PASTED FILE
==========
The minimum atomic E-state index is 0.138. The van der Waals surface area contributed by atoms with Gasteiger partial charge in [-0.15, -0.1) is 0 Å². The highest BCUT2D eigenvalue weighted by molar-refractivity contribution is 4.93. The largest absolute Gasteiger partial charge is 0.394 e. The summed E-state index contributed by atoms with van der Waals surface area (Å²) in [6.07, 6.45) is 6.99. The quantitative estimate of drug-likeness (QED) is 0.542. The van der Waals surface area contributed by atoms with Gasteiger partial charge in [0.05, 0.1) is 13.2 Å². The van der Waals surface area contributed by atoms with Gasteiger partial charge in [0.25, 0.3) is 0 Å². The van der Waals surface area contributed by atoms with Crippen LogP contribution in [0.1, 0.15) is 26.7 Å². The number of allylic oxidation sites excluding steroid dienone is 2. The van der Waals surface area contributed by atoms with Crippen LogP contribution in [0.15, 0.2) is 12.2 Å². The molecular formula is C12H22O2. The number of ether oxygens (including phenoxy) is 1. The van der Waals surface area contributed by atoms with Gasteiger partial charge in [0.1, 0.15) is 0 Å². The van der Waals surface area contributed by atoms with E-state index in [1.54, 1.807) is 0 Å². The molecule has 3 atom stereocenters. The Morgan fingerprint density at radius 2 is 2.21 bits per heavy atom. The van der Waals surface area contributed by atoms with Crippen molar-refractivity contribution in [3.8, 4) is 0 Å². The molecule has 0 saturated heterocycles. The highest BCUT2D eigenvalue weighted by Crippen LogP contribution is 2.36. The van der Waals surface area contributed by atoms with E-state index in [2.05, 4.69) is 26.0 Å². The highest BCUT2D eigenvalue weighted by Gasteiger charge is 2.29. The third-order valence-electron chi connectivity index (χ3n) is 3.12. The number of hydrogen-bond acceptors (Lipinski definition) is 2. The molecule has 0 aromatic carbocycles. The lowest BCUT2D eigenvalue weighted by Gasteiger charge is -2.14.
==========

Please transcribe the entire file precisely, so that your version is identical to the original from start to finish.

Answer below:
The minimum atomic E-state index is 0.138. The van der Waals surface area contributed by atoms with Gasteiger partial charge in [-0.15, -0.1) is 0 Å². The highest BCUT2D eigenvalue weighted by molar-refractivity contribution is 4.93. The largest absolute Gasteiger partial charge is 0.394 e. The summed E-state index contributed by atoms with van der Waals surface area (Å²) in [6.07, 6.45) is 6.99. The quantitative estimate of drug-likeness (QED) is 0.542. The van der Waals surface area contributed by atoms with Gasteiger partial charge in [0.05, 0.1) is 13.2 Å². The van der Waals surface area contributed by atoms with Gasteiger partial charge in [0.25, 0.3) is 0 Å². The van der Waals surface area contributed by atoms with Crippen LogP contribution in [0.1, 0.15) is 26.7 Å². The number of allylic oxidation sites excluding steroid dienone is 2. The van der Waals surface area contributed by atoms with Crippen LogP contribution in [0.15, 0.2) is 12.2 Å². The molecular formula is C12H22O2. The number of ether oxygens (including phenoxy) is 1. The van der Waals surface area contributed by atoms with Gasteiger partial charge in [0.1, 0.15) is 0 Å². The van der Waals surface area contributed by atoms with E-state index in [1.54, 1.807) is 0 Å². The molecule has 3 atom stereocenters. The Morgan fingerprint density at radius 2 is 2.21 bits per heavy atom. The van der Waals surface area contributed by atoms with Crippen molar-refractivity contribution in [3.8, 4) is 0 Å². The molecule has 0 saturated heterocycles. The highest BCUT2D eigenvalue weighted by Crippen LogP contribution is 2.36. The van der Waals surface area contributed by atoms with E-state index in [2.05, 4.69) is 26.0 Å². The highest BCUT2D eigenvalue weighted by Gasteiger charge is 2.29. The third-order valence-electron chi connectivity index (χ3n) is 3.12. The number of hydrogen-bond acceptors (Lipinski definition) is 2. The molecule has 0 aromatic carbocycles. The lowest BCUT2D eigenvalue weighted by Gasteiger charge is -2.14.